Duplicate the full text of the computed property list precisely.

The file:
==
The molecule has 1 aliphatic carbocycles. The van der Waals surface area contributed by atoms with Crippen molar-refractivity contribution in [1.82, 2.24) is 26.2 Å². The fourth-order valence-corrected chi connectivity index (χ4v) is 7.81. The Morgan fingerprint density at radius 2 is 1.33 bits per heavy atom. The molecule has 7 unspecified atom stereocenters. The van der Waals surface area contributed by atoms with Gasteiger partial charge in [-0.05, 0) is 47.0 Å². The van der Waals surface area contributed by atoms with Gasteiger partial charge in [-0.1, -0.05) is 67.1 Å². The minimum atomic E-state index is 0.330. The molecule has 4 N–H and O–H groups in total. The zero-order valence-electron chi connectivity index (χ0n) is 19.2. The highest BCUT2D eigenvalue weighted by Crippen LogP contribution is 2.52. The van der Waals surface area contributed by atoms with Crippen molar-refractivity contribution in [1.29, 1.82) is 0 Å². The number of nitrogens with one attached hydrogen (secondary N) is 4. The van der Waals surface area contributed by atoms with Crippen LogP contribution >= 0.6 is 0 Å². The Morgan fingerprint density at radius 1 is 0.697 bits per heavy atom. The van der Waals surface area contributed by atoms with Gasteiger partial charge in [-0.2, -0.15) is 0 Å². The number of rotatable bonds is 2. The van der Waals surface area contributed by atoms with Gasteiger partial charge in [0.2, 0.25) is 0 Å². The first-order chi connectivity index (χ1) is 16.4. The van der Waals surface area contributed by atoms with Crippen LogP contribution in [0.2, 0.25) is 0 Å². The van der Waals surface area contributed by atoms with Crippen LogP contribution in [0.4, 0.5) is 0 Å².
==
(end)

The molecule has 1 aliphatic carbocycles. The van der Waals surface area contributed by atoms with Crippen molar-refractivity contribution in [1.82, 2.24) is 26.2 Å². The fourth-order valence-corrected chi connectivity index (χ4v) is 7.81. The Morgan fingerprint density at radius 2 is 1.33 bits per heavy atom. The molecule has 7 unspecified atom stereocenters. The van der Waals surface area contributed by atoms with Gasteiger partial charge in [-0.05, 0) is 47.0 Å². The van der Waals surface area contributed by atoms with Gasteiger partial charge in [-0.1, -0.05) is 67.1 Å². The minimum atomic E-state index is 0.330. The molecule has 4 N–H and O–H groups in total. The zero-order valence-electron chi connectivity index (χ0n) is 19.2. The highest BCUT2D eigenvalue weighted by Crippen LogP contribution is 2.52. The van der Waals surface area contributed by atoms with Crippen molar-refractivity contribution in [1.29, 1.82) is 0 Å². The number of nitrogens with one attached hydrogen (secondary N) is 4. The van der Waals surface area contributed by atoms with Crippen LogP contribution >= 0.6 is 0 Å². The Morgan fingerprint density at radius 1 is 0.697 bits per heavy atom. The van der Waals surface area contributed by atoms with Gasteiger partial charge in [-0.2, -0.15) is 0 Å². The number of rotatable bonds is 2. The van der Waals surface area contributed by atoms with Gasteiger partial charge in [0.2, 0.25) is 0 Å². The first-order chi connectivity index (χ1) is 16.4. The van der Waals surface area contributed by atoms with Crippen LogP contribution in [0.2, 0.25) is 0 Å². The van der Waals surface area contributed by atoms with Crippen LogP contribution in [0.4, 0.5) is 0 Å².